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Designing books is no laughing matter


Chip Kidd, the American graphic designer and author explores the role of the book cover to give form to stories and ideas. Reflecting on his first graphic design lesson, in which his tutor said you can either show the content, describe the content, but never both. Kidd presents how this fundamental idea of respecting an audience’s intelligence by not over stating an idea has played out in his work. It’s an excellent demonstration that decision making in graphic design is driven as much by philosophical positions as aesthetics, that to create a first impression through a book design you need to intrigue as much as inform the reader.


Posted by author: Christian Lloyd
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12 thoughts on “Designing books is no laughing matter

  • Yes – well worth a look. At first his outfit rather put me off and I was asking myself “Is his outfit showing his content, if so will it be a flow of mis-coordinated ideas?” However, I was wrong and it also shows me that you needn’t necessarily judge a book by its cover so it’s always best to dip into it as well before you buy or borrow.
    He’s engaging, caught and kept my attention and covered all the reasons why I prefer to read actual books. The look, the excitement of the cover and the way it can feel and look. Also as Chip Kidd says – an iPad is great but, “Smelling it will get you nowhere!”.

  • “an iPad is great but, “Smelling it will get you nowhere!”.”…how true! I also keep thinking how many book I can buy for the cost of an iPad or Kindle…and they won’t expire or break down.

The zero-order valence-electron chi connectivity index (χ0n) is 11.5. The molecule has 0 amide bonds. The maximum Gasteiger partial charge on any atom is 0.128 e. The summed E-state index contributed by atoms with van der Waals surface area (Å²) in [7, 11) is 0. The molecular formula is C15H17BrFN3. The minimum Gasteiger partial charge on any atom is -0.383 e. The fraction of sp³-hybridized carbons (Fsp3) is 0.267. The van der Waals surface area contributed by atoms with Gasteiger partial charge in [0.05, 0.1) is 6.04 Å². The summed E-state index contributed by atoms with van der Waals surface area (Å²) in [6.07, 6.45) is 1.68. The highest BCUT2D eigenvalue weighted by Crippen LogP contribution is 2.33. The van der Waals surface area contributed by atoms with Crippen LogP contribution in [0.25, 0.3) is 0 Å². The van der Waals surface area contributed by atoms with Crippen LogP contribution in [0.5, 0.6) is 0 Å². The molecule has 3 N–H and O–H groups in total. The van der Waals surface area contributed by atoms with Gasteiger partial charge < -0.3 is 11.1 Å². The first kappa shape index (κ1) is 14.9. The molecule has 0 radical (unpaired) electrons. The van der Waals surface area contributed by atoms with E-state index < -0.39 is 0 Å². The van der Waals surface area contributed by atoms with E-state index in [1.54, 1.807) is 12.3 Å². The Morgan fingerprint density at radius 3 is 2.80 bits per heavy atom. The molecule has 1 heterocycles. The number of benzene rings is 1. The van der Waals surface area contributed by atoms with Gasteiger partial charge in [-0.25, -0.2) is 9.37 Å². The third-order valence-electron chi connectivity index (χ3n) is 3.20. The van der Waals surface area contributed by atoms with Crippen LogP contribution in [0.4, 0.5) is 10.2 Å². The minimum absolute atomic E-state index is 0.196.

• My Kindle Touch died yesterday…
      Saw this via Rob’s post… thought it was great, and like Yiann says, added a different perspective on As. 2 PWDP.

    • You’ve probably seen it already but, if not, there’s a really good book in the Basics series – ‘Layout” by Gavin Ambrose and Paul Harris. It looks at the arrangement of text and image on a page and has case studies,exercises and lots of visual examples. Also each chapter is printed on a different type of paper so the look and feel vary.

  • An interesting video. Ironically I found his presentational mannerisms difficult to watch but agree with Catherine that it is worth persevering for some useful content. The layout book looks looks good too Catherine – one more for the wish list.

  • Like Eileen, I found Chip Kidd’s presentational style a bit OTT, but I was very interested in the ideas he put forward. Some of his book cover designs were inspirational – like the ‘life of the Buddha’ on the book spines, and the “IQ84” cover. I’ve taken a look at Amazon for the “Layout” book Catherine mentioned – it looks really good. Thanks for the recommendation.

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